It's this kind of confusion concerning 'understanding' that drives the Rapid Prompting Method (RPM) phenomenon (and its cousin S2C and other members of that family) and which drove the Facilitated Communication (FC) disaster. Within these systems, it is believed that persons with autism understand everything, but simply can't express themselves and need the assistance of others in order to unleash otherwise hidden abilities residing somewhere in the brain. While Facilitated Communication was fully debunked, its iteration, RPM and cousins are wildly popular. RPM requires that an adult hold a letter board while a child/adult "types" fully formed sentences-prose. The reason given that adults need to hold the board is that persons with autism don't have the motor control to type 'independently'. (Yet, in promotional videos, the same 'motorically challenged' persons are seen painting elaborately detailed pictures and skiing moguls. Just an observation. Moreover, one doesn't need to type to retrieve a ball, simply to follow a simple direction).

The same question that brought down facilitated communication needs to be raised concerning RPM, i.e.,  "Is inadvertent manipulation of the board occurring in the same way that studies revealed inadvertent manipulation of children's arms during FC?" Another way to ask this question is, "Whose understanding is manifest, the person holding the board, or the child's?" Although this question is unanswered, the practice persists, largely because it is believed that 'understanding' exists sans expression... that understanding is just in there waiting to get out. Certainly, a child's ability to respond appropriately to language as evidenced by being able following directions (e.g., go to my room and get me Mommy's pillow) would point to language abilities/understanding. Yet somehow, asking for children to demonstrate such abilities is overlooked. Why is that?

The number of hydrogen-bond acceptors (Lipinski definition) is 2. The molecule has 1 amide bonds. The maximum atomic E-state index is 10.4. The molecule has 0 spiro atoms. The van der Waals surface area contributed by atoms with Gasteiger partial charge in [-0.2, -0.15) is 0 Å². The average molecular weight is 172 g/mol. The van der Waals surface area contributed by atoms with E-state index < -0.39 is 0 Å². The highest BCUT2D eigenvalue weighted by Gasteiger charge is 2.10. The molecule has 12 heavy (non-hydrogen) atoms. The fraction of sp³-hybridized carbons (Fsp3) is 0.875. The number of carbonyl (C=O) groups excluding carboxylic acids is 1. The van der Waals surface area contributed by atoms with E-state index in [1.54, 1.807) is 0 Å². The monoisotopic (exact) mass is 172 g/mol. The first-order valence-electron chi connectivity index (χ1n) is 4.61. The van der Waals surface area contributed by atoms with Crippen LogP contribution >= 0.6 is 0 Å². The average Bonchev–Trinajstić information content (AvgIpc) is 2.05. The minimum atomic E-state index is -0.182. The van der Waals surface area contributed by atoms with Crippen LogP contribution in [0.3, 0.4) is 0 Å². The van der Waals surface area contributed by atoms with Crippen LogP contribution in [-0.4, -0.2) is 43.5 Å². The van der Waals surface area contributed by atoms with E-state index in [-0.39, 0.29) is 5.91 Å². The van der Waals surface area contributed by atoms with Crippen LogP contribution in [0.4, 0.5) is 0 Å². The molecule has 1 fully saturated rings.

Respect for our students demands certainty 

Our job as (language) instructors is to help children so that we can say, without equivocation, they "understand"... to see to it that they are able to respond to, and that they are able to do things with words and gestures appropriately, on their own. Let's at the very least, not misuse the term 'understanding'. To hold such beliefs, that children with autism understand everything that is said to them, helps no one. Concerning RPM, the fact that we can't know who actually 'understands' is troubling. Such a question would not be difficult to answer. Research methods similar to those used in the FC studies would work equally well for investigating RPM.

 

Vigilance should be key in our teaching practice, such that practical assessment of abilities is of utmost importance. If motor abilities are a factor in limiting a person's abilities to communicate, there are almost always technologies available which would unequivocally allow for the ascription of the term 'understands'. For example, consider the technologies employed  for persons with 'locked-in' syndrome. No one questions the understanding / language abilities of persons using these ingenious systems in these cases. If uncertainty exists, who benefits? Who wants others putting words in our mouths? What could be more respectful of the children we work with than to be certain that the words uttered are their own?